&9. Motivation

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    &&. :ommunication

    &'. ;elfare

    &(. Safety 1 Health&*.

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    4. !%ange Agent:

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    O B J E C T I V E S V : 6 F U N C T I O N S O F H R MHRM O;>7-,? HRM F,-7,6

    Social 3bectives >(? >a? Aegal :ompliance

    >b? =enefits>c? Bnion Management

    Relations

    3rganizational 3bectives >5? >a? Human Resource -lanning

    >b? 7mployee Relations>c? Recruitment 1 Selection

    >d? $raining 1 0evelopment>e? -erformance /ppraisals

    >f? -lacement 1 3rientation

    >g? 7mployee /ssessment

    +unctional 3bectives >(? >a? -erformance /ppraisals

    >b? -lacement 1 3rientation>c? 7mployee /ssessment

    -ersonal 3bectives >2? >a? $raining 1 0evelopment

    >b? -erformance /ppraisals

    >c? -lacement 1 3rientation>d? :ompensation

    >e? 7mployee /ssessment

    MANAGERIAL FUNCTIONS OF HRM

    &. Planning: Research and plan about wage trends, labour mar#et conditions, union demands andother personnel benefits. +orecasting manpower needs etc.

    '. Organizing: 3rganizing manpower for the achievement of organizational goals and obectives.

    (. Staffing: Recruitment 1 Selection

    *. Directing:

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    4. Se#arations: Managing separations caused by resignations, terminations, lay offs, death, medical

    sic#ness etc.

    CHALLENGES OF HRM IN INDIAN ECONOM!

    $he ob of HRM department in

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    S T R A TE G I C H U M A N R E S O U R C E M A N A G E M E N T

    Strategy:

    Strategy is a way of doing something.

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    Role in Strategy '#leentation: HR Manager helps strategy implementation by supplying competent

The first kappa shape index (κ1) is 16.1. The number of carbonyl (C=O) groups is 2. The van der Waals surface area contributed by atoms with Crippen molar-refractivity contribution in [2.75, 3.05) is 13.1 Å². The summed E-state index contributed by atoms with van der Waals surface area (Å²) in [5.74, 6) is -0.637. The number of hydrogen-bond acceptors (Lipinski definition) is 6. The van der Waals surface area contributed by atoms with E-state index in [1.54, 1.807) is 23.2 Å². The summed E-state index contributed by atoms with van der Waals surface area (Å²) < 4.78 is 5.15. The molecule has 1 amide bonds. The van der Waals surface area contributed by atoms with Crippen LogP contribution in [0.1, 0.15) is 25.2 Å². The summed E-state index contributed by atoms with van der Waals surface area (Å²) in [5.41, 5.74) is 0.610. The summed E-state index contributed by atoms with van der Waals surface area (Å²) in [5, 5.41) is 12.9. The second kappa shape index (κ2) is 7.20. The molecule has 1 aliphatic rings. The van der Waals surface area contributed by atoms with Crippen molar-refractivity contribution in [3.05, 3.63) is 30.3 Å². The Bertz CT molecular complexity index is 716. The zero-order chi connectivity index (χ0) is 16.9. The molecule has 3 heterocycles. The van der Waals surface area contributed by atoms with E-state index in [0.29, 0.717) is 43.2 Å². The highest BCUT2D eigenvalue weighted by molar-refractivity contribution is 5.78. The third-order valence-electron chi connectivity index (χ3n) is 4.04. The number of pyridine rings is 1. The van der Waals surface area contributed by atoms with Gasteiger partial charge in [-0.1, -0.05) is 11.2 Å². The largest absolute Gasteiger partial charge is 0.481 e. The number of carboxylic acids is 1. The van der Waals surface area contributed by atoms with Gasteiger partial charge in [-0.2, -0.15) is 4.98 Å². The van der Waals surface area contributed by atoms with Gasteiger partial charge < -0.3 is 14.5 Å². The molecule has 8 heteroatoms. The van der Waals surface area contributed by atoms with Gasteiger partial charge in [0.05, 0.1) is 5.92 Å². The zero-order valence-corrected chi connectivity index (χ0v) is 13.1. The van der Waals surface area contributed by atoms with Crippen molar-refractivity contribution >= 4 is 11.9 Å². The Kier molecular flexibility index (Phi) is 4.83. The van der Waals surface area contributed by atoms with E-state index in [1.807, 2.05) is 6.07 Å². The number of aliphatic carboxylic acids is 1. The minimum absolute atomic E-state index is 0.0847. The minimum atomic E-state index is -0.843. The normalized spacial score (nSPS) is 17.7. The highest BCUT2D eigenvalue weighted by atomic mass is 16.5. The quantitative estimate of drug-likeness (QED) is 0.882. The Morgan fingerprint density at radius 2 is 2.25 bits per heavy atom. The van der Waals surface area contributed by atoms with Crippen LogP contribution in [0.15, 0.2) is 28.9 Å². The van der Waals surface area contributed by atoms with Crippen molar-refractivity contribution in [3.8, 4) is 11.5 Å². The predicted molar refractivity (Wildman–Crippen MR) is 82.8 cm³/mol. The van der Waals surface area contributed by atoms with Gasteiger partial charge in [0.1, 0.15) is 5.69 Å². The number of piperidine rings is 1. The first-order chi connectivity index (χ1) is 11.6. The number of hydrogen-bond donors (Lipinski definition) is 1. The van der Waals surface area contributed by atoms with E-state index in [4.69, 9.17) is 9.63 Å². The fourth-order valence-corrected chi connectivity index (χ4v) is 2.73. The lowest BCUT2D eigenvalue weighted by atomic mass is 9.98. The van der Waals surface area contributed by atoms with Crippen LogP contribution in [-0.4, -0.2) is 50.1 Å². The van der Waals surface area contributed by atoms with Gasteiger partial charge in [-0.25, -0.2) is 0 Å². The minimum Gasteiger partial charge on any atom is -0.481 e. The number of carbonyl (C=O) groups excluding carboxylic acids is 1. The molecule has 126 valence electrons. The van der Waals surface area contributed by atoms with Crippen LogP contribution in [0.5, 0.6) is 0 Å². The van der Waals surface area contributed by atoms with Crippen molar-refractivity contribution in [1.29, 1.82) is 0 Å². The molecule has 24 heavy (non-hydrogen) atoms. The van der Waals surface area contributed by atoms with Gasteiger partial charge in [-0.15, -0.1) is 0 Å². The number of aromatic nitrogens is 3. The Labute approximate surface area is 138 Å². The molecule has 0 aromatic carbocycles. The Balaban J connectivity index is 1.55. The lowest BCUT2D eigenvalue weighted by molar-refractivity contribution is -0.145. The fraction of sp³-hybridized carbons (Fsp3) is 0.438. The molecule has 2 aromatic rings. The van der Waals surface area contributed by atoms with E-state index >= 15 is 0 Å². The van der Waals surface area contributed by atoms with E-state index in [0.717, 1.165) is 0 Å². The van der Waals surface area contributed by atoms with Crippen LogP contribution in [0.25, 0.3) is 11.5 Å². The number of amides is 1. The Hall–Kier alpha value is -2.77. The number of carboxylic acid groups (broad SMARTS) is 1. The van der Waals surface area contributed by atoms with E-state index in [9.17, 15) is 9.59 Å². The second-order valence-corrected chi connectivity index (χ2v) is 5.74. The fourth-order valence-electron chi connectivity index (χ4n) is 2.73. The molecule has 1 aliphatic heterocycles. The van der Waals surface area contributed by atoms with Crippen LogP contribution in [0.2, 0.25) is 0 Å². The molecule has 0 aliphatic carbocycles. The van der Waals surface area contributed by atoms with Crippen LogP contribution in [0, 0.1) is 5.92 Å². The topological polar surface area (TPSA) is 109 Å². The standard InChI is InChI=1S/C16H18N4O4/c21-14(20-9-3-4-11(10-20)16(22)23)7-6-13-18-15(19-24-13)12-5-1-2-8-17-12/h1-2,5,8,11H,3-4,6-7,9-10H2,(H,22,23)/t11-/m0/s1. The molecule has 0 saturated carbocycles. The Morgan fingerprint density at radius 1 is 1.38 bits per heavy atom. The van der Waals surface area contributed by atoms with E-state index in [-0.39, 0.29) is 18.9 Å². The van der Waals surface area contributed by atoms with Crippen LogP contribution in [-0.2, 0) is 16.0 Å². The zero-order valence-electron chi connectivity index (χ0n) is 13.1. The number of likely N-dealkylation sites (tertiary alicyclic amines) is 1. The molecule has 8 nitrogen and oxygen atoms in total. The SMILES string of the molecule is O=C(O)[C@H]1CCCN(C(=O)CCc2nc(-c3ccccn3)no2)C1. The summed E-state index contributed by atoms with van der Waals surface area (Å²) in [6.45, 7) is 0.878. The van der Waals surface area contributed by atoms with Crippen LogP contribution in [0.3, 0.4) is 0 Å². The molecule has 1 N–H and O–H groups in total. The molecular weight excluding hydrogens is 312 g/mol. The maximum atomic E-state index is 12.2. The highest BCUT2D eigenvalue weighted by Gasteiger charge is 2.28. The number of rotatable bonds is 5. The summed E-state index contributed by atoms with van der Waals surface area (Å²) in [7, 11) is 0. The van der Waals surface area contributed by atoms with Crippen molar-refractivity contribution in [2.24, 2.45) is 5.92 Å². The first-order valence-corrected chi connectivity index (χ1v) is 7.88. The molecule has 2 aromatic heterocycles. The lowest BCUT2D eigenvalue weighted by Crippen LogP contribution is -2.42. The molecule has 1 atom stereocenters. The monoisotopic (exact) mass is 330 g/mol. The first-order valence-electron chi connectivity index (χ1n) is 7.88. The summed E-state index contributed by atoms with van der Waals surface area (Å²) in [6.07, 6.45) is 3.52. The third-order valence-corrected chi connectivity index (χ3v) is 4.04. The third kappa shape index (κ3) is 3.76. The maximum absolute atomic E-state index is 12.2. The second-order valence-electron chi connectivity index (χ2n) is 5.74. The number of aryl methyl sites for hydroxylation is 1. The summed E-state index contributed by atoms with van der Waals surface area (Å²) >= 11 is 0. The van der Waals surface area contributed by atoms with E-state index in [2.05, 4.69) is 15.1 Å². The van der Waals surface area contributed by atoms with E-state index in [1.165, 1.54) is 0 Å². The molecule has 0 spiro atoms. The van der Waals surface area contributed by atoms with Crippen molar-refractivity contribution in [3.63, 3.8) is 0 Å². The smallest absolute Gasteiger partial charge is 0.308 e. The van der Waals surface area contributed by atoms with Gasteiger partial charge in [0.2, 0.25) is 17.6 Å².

people. /dditionally, HRM facilitates strategy implementation by encouraging proactive thin#ing,

    communicating goals and improving productivity and "uality.

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    H U M A N R E S O U R C E D E V E L O P M E N T

    Human Resource 0evelopment is a process to help people to ac"uire competencies and to increase their#nowledge, s#ills and capabilities for better performance and higher productivity.

    Definition 1:

    HR0 is a process of enhancing the physical, mental and emotional capacities of individuals for

    productive wor#.

    productivity could be achieved through "ualitative growth of people.

    [email protected] growth can also be planned by creating highly inspired groups of employees with high

    aspirations to diversify around core competencies and to build new organizational responses for coping

    with change.

    / proactive HR0 strategy can implement plans directed at improving personal competence and

    productive potentials of human resources.

    +ollowing strategic choices can be considered which would help today)s organizations to survive and

    grow.

    !%ange "anageent: Manage change properly and become an effective change agent rather than being

    a victim of change itself.

    0alues:/dopt proactive HR0 measures, which encourage values of trust, autonomy, proactive approachand experimentation.

    "a,iize Productivity and +fficiency: Maximize productivity and efficiency of the organization byhelping "ualitative growth of people